President Donald Trump has signed an executive order that will roll back many of former President Barack Obama’s efforts to curb global warming. But the verdict is still out whether that goal will be accomplished.
“That would harm our clean water, forests, wildlife and communities”, said Adirondack Council William Janeway in a statement. The Obama administration, some Democratic-led states and environmental groups counter that it would spur thousands of clean-energy jobs and help the US meet ambitious goals to reduce carbon pollution set by the global agreement signed in Paris.
On December 29, 2016, a broad coalition of states and localities called on President-Elect Trump to continue the federal government’s defense of the Clean Power Plan in a letter, urging him to reject “misguided advice” from a group of Attorneys General led by West Virginia to discard the Clean Power Plan.
U.S. President Donald Trump holds up an executive order on “energy independence” during a signing ceremony at the Environmental Protection Agency (EPA) headquarters in Washington, U.S., March 28, 2017.
Jeanne Shaheen calling the move to scale back many restrictions on the coal industry “shortsighted”. Another provision aimed at generating jobs would lift a suspension on federal coal leasing by the U.S. Interior Department.
Likewise, facilities that burn coal are shutting down.
But energy economists say the expected order falls short of both of those goals – in part because the United States already largely relies on domestic sources for the coal and natural gas that fires most of the nation’s power plants.
“[The president] believes that we can serve the twin goals of protecting the environment – providing clean air, clean water, getting EPA back to its core mission, while at the same time”.
In 2008 there were 88,000 coal miners in the United States, according to the US Energy Information Administration.
The executive order “directs all agencies to conduct a review of all regulation, rules, policies, and guidance documents that put up roadblocks to domestic energy production and identify the ones that are not either mandated by law or actually contributing to the public good”, Spicer said. In essentially ignoring the country’s role in climate change, Trump is neglecting to look out for the true needs of American families, and is prioritizing business interests instead.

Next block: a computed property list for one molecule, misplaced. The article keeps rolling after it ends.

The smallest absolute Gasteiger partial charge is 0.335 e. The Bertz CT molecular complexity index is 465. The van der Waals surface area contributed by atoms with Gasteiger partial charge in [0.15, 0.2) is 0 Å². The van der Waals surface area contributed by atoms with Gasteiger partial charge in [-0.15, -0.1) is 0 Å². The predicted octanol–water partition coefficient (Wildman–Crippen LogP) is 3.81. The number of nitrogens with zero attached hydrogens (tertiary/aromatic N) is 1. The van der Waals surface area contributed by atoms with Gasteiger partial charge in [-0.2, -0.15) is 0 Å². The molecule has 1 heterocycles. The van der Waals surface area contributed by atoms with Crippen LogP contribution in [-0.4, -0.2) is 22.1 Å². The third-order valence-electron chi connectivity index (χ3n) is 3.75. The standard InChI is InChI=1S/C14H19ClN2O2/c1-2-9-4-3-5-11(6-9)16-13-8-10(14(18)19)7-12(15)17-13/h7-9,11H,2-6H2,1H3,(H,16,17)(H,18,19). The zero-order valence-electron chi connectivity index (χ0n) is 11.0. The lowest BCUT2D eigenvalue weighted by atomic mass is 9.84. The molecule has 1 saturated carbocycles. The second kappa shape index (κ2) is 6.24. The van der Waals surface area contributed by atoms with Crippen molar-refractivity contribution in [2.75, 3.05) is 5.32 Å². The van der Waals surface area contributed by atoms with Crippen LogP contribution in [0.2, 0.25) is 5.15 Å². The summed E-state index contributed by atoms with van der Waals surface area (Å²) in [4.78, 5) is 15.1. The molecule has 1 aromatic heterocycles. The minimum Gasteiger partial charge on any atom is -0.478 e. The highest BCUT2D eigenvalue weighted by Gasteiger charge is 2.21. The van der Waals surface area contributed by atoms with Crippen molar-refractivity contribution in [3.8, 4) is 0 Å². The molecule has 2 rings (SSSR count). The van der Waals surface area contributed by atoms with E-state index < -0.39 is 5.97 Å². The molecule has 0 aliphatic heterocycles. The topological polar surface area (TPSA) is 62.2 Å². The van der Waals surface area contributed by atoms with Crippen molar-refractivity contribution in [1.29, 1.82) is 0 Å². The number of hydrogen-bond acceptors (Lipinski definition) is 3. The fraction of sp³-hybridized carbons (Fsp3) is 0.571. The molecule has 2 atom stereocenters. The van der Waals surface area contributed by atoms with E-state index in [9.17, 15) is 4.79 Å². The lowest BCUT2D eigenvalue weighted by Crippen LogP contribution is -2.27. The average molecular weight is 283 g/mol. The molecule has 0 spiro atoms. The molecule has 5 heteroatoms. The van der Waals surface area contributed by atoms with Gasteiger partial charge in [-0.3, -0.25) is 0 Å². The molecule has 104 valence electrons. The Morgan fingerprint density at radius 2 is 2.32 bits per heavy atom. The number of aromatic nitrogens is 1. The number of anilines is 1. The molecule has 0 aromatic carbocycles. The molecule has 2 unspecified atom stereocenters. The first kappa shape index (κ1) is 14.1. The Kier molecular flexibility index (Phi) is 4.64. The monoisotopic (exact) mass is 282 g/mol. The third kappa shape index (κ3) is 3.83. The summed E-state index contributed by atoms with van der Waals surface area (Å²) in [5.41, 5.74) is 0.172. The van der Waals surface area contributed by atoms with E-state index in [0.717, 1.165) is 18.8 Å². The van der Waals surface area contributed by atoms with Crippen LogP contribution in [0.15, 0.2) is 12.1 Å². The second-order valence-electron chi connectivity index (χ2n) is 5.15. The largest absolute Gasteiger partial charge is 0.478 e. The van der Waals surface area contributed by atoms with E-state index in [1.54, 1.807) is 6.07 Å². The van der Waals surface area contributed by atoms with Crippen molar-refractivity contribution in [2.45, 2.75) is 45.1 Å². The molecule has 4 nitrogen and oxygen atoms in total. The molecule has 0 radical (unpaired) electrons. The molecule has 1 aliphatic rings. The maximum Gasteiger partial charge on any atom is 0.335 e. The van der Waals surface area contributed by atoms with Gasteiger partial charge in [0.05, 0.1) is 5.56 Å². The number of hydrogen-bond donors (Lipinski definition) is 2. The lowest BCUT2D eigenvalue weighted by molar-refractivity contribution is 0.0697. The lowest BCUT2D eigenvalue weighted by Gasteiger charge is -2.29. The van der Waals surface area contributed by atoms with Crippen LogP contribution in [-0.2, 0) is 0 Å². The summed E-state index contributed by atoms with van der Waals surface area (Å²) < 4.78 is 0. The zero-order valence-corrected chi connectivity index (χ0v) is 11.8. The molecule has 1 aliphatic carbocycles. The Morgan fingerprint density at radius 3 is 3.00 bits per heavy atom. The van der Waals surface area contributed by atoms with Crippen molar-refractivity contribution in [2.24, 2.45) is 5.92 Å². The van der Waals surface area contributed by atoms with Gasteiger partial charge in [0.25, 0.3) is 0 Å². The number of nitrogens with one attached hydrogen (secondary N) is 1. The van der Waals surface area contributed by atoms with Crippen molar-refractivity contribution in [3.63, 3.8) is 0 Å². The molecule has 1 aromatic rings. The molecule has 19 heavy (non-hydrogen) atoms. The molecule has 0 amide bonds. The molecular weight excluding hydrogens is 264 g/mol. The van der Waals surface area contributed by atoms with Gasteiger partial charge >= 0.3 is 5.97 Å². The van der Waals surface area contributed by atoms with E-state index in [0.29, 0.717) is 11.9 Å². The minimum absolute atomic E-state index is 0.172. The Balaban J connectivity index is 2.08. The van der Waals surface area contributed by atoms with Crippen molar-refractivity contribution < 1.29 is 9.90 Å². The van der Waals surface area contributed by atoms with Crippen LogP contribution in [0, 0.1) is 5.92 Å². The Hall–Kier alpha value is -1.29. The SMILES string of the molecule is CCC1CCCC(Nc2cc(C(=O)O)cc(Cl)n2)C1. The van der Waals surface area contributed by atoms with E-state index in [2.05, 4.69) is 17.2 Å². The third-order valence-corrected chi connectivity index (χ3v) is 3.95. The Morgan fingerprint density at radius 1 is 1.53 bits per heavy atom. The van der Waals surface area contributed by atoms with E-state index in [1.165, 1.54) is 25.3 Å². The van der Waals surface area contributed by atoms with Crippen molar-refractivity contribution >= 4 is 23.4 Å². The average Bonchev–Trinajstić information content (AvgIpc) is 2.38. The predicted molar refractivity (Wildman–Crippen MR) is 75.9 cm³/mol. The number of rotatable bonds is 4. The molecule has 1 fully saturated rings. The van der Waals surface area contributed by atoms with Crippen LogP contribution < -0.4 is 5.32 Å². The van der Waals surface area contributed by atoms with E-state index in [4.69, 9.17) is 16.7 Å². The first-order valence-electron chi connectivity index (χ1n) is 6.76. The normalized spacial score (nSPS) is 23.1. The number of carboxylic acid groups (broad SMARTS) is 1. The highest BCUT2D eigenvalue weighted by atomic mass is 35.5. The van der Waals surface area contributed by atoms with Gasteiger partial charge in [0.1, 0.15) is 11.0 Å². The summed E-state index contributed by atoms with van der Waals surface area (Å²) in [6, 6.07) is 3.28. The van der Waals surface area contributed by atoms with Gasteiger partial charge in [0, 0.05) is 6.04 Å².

But that said, Murray was also realistic about the fate of the industry.
Trump can probably tack a few years onto the lifespan of the coal industry, but he nearly certainly can’t revive it as a viable economic engine for communities where it was once prominent. What’s more, many older plants still in use were made exempt from key provisions of the 1970 Clean Air Act, under the assumption they would eventually be replaced. “Since the CPP had not gone into effect yet, it hadn’t cost any jobs”. That 40-percent makes PRB coal among the highest taxed commodities in the world. “Those jobs will not be at risk in the future from this source now”.
Today, the number of coal miners has fallen around 25 percent.
Experts say coal’s biggest problem isn’t a shortage of the fuel to dig or even climate change regulations but cheap and abundant natural gas.
“As a formal matter, we can not really withdraw from Paris for about two years”, said Lazarus.
Outside the coal industry, however, voices on the subject were considerably less sunny.
Gov. Andrew Cuomo said in a joint statement with California Gov.
Colorado’s lawmakers, like most Americans, are split on the issue of man-made climate change and what can be done about it.
Chairman Tom Perez is blasting President Trump’s reversal of Obama-era climate change efforts, calling the move unscientific and awful for the environment.
PHOTO: An Associated Press graphic shows employment numbers in the energy sector.
Reopelle also disputed the president’s claims about job creation, noting that renewable energy technology has plenty of room for job growth. By trying to repeal the Clean Power Plan, Trump would be killing a regulation that does exactly that.
“They love the job”, the president said.
U.S. Senate Majority Leader Chuck Schumer (D-N.Y.) also blasted the order.
Mr Trump has described the move as a way to increase the nation’s “energy independence” and restore thousands of lost coal-mining jobs.